A brief into Oral Cancers in India

World Cancer Day

A brief into Oral Cancers in India
Photo by Peter Kasprzyk / Unsplash

“Oral cancer: one of the most common cancers found in Indian population”

Today, the entire world is observing the World Cancer Day, an initiative led by the Union for International Cancer Control (UICC). Theme for this year is ‘Close the Care Gap’.

Some statistics — Global & India

In the year 2021, there was an estimated 20 million people diagnosed with cancer and 10 million have died. (WHO) It is the leading cause of death worldwide. According to Globocan data 2018, there were more than 11 lakh cases and over 7 lakhs deaths in India.

While all cancers can be treated, many of them can be prevented & cured, the numbers will continue to rise in the decades ahead.

The reasons for this continued rise in numbers are many. One big reason is “Inequity” around cancer care. There is a huge margin of difference in treatment between high (90%) and low (15%) income countries.

New cancer cases in 2020 worldwide, made on canva

Most common cancers, causes & risk factors

Globally, the most common cancers are breast, lung, colon, rectum and prostate. In India, they are breast, oral, cervical, gastric and lung cancers.

Globally, around one third of deaths from cancer are due to tobacco use, high BMI, alcohol, low consumption of fruits and vegetables.

Stages in cancer

Cancers are transformation and uncontrolled growth of normal cells to tumour cells. This transformations takes place in multi-stage process, that is from pre-cancerous lesion to deadly tumours. This happens due to the interaction of body genes with external elements like: UV & ionising radiation, tobacco, ALCOHOL, arsenic, bacterial infections, viruses and parasites.

Oral cancer in India

Oral cancer is defined as cancer (unexplained growth) of mouth parts like lip, cheeks, sinuses, tongue, etc. Oral cancers are very common in India. It is a major public health issue. Globally, India ranks second in oral cancer numbers. However, there are very few studies reporting the incidence of it.

Every year 77,000 new cases and 52,000 deaths are reported in India. Though it is preventive still a large number of population gets affected by it every year. People living with low incomes & with less exposure to dental health care, high tobacco use are more prone it. People with oral cancers are often presented to a doctor late for treatment. This delay not only brings difficulty but also brings an expensive treatment. A primary study was conducted to analyse the psychosocial factors affecting health seeking behaviour of oral cancer patients in India. 70 percent of the surveyed patients were at the advanced stage at the time of treatment.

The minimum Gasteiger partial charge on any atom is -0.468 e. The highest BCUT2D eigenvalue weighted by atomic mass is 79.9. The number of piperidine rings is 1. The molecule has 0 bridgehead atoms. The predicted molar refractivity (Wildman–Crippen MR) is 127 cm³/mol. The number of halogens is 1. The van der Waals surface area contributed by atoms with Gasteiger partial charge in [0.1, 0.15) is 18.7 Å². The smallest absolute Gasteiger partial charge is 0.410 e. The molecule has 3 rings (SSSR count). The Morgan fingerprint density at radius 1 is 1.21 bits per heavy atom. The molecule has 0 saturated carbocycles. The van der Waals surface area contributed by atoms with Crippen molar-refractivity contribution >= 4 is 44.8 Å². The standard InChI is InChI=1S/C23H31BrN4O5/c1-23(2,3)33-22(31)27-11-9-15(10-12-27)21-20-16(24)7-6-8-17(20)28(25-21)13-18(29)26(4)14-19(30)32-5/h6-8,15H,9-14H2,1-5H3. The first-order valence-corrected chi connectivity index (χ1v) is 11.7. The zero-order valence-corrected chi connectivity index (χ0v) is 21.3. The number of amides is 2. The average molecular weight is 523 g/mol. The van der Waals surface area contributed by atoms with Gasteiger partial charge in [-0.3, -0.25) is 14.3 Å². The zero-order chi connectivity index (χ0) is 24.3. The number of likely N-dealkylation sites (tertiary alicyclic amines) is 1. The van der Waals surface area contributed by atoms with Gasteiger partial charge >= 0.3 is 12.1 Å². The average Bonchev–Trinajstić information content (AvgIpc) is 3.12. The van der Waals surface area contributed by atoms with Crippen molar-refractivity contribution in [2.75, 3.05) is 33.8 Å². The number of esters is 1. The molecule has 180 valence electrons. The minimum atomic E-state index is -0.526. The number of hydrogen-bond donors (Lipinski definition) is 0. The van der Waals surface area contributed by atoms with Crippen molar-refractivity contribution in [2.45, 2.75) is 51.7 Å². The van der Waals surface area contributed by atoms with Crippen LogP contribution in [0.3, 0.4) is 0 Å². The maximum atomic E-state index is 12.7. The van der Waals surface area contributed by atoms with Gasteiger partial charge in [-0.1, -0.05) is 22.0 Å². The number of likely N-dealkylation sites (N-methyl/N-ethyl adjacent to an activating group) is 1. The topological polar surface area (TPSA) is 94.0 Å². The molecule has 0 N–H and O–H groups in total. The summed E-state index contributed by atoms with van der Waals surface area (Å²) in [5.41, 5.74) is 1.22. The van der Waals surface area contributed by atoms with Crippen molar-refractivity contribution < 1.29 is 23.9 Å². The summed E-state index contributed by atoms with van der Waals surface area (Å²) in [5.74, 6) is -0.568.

Below image shows gender based classifications of oral cancer in India.

Gender based classification of oral cancers across India, image credit: Oral cancer diagnosis and perspectives in India (nih.gov)

Oral cancer stages

Treatment of any kinds begins with what level of problem one currently has. Cancer treatment is no different. What stage of oral cancer one has, is thus very important to determine.

Doctors use various diagnostic techniques to find what stage one person has. Initially, when traces of oral lesions in the mouth are observed by health care professional, he/she refers patient to the oral surgeon who conducts further tests. In India, self examination is considered to be the most effective method of early diagnosis of oral malignancy. Dentist could play a very important role in promoting dental care.

India which is considered as the world capital for oral cancers, needs both preventive and curative care to reduce the disease burden. Out of pocket expenses in treating oral cancers in India is huge, leaving patients to stop their treatment midway is another problem.